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James Jones

July 24, 1990 | From Times Wire Services
James Earl Jones said he is retiring from the stage. Jones, who has won every stage-acting award from the Tony to the Obie in his more than 30 years of live performances, said he's getting too old to do the kind of stage acting he wants to do. The 58-year-old actor said he will concentrate on television and film from now on. "I've done enough stage stuff now," Jones said at a news conference in Los Angeles to promote his ABC fall television show, "Gabriel's Fire."
May 20, 1990 | Susan King
James Earl Jones is--as one would expect--a formidable presence in person. Sitting in the den of his rented Santa Monica house, he is larger than life--a big and burly man with a firm, expansive handshake. His jade eyes are piercing. And there's that Darth Vader voice. Jones, 60, is going just a bit crazy this afternoon; he is hot under the collar.
August 31, 1989
The Seattle Seahawks traded cornerback Terry Taylor to the Detroit Lions for fullback James Jones, contingent on each player passing a physical examination.
September 25, 1988 | JANICE ARKATOV
It's no surprise that James Earl Jones is a big man. Booming voice, imposing presence. But there's a gentleness too: in the eyes, in the handshake, in the offer of a cup of tea. James Earl Jones is almost . . . meek. It's not for lack of success.
October 3, 1987 | Bob Chevalier
Quartz Hill 29, Royal 12 KEY PLAYS Greg Albaugh returned an intercepted pass 81 yards midway through the third quarter for his third touchdown of the night as Quartz Hill opened up a 22-0 lead. . . . Albaugh began the scoring when he brought the opening kickoff back 94 yards for a touchdown. He later set up his 3-yard touchdown run with a 28-yard pass to wide receiver Allen McBroom. . . .
July 24, 1987 | CHRIS PASLES, Times Staff Writer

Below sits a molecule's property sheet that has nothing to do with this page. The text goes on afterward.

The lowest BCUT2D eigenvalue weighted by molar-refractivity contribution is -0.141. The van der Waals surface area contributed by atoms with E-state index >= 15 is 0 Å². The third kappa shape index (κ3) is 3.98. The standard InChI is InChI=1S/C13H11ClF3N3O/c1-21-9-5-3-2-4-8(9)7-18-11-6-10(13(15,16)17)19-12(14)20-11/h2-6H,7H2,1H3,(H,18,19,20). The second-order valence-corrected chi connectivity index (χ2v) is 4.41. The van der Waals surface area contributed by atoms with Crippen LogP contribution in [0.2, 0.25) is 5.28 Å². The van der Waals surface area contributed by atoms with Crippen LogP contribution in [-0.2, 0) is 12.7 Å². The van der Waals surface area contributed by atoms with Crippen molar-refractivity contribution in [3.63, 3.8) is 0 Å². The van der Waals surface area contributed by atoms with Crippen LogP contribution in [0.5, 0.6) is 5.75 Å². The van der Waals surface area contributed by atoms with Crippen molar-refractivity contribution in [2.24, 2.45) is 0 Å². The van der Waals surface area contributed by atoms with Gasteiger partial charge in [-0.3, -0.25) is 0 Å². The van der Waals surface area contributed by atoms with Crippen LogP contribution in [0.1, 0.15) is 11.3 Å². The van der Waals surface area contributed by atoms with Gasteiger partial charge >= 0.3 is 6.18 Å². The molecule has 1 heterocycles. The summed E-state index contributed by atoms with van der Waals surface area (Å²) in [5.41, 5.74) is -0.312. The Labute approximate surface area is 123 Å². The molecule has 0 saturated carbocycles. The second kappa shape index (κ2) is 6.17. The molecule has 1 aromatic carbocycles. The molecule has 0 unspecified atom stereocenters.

James Jones, artistic director of South Coast Ballet since 1984, has resigned from the fledgling Costa Mesa-based company to pursue free-lance opportunities in Boston. "Orange County has yet to come alive in terms of (local) dance," Jones said recently. "I need to do something now. I can't wait to see New York City Ballet (on tour to Orange County) every two years. I need to be stimulated." Jones, 34, added, "I would like to come back to Orange County sometime.
April 11, 1987 | DAN SULLIVAN, Times Theater Critic
James Earl Jones is back on Broadway--in a play that didn't get quite the reviews that he did. But "Fences" should run awhile. It's by August Wilson, author of "Ma Rainey's Black Bottom" (coming to the Los Angeles Theatre Center later this spring). Set in the 1950s, it concerns a garbage man (Jones) whose son (Courtney A. Vance) wants to become a pro athlete--an ambition denied him 20 years ago.
October 13, 1986 | Associated Press
The Detroit Lions haven't had a breakaway threat since the career-ending injury to Billy Sims. Rookie Garry James wants to remedy that. James ran for 140 yards in 20 carries in Sunday's 21-14 victory over the winless Green Bay Packers, the first Detroit running back to gain that many yards in a game since Sims did it in 1984. "We never had a guy the last three years who could do that," said veteran fullback James Jones, who added 99 yards in 29 carries. "He's got the speed.
April 13, 1986 | SARAH TORGOV
This first novel, by the daughter of James Jones ("From Here to Eternity"), is the story of a college-age child-woman trying to overcome the trauma of her famous father's death. Regrettably, it falls short, becoming mired in self-pity and epithets. The protagonist, Chloe, mourning her father and unable to relate to her brother and alcoholic mother, is meant to be a funky, neurotic, creative, budding writer groping her way back to sanity after a breakdown that occurs before the book begins.
January 26, 1986 | Irving Marder, Marder, a novelist and editor who was on the Paris staff of the International Herald Tribune, was killed in a traffic accident on Dec. 12. The staff of The Book Review extend their condolences to the Marder family. and
"Things will catch up with him and he will probably commit suicide. . . . I hope he kills himself as soon as it does not damage your sales. . . . " Not, all things considered, anything you'd want to use in a blurb, which is what Scribner's had in mind when--with astonishing naivete--they sent an advance copy of their new hopeful's novel to their old star. That was one of the few printable sections of Hemingway's notorious 1951 letter to Charles Scribner.
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